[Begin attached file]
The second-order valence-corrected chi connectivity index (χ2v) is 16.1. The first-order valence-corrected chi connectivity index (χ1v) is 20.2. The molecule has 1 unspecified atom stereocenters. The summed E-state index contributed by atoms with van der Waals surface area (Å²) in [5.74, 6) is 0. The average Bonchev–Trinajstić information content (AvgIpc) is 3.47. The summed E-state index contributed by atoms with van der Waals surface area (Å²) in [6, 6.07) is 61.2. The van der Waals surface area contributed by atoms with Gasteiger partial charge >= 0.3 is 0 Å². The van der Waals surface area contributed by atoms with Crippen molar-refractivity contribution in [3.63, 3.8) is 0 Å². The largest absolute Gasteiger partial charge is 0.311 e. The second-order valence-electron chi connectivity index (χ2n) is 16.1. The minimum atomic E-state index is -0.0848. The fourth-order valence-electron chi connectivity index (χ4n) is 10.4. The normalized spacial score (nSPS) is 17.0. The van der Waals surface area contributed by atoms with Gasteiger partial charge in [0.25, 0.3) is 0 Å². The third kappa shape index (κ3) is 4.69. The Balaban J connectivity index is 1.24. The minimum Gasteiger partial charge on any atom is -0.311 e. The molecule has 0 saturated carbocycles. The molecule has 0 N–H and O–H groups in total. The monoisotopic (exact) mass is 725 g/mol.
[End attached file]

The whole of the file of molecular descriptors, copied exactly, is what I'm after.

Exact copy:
The second-order valence-corrected chi connectivity index (χ2v) is 16.1. The first-order valence-corrected chi connectivity index (χ1v) is 20.2. The molecule has 1 unspecified atom stereocenters. The summed E-state index contributed by atoms with van der Waals surface area (Å²) in [5.74, 6) is 0. The average Bonchev–Trinajstić information content (AvgIpc) is 3.47. The summed E-state index contributed by atoms with van der Waals surface area (Å²) in [6, 6.07) is 61.2. The van der Waals surface area contributed by atoms with Gasteiger partial charge >= 0.3 is 0 Å². The van der Waals surface area contributed by atoms with Crippen molar-refractivity contribution in [3.63, 3.8) is 0 Å². The largest absolute Gasteiger partial charge is 0.311 e. The second-order valence-electron chi connectivity index (χ2n) is 16.1. The minimum atomic E-state index is -0.0848. The fourth-order valence-electron chi connectivity index (χ4n) is 10.4. The normalized spacial score (nSPS) is 17.0. The van der Waals surface area contributed by atoms with Gasteiger partial charge in [0.25, 0.3) is 0 Å². The third kappa shape index (κ3) is 4.69. The Balaban J connectivity index is 1.24. The minimum Gasteiger partial charge on any atom is -0.311 e. The molecule has 0 saturated carbocycles. The molecule has 0 N–H and O–H groups in total. The monoisotopic (exact) mass is 725 g/mol.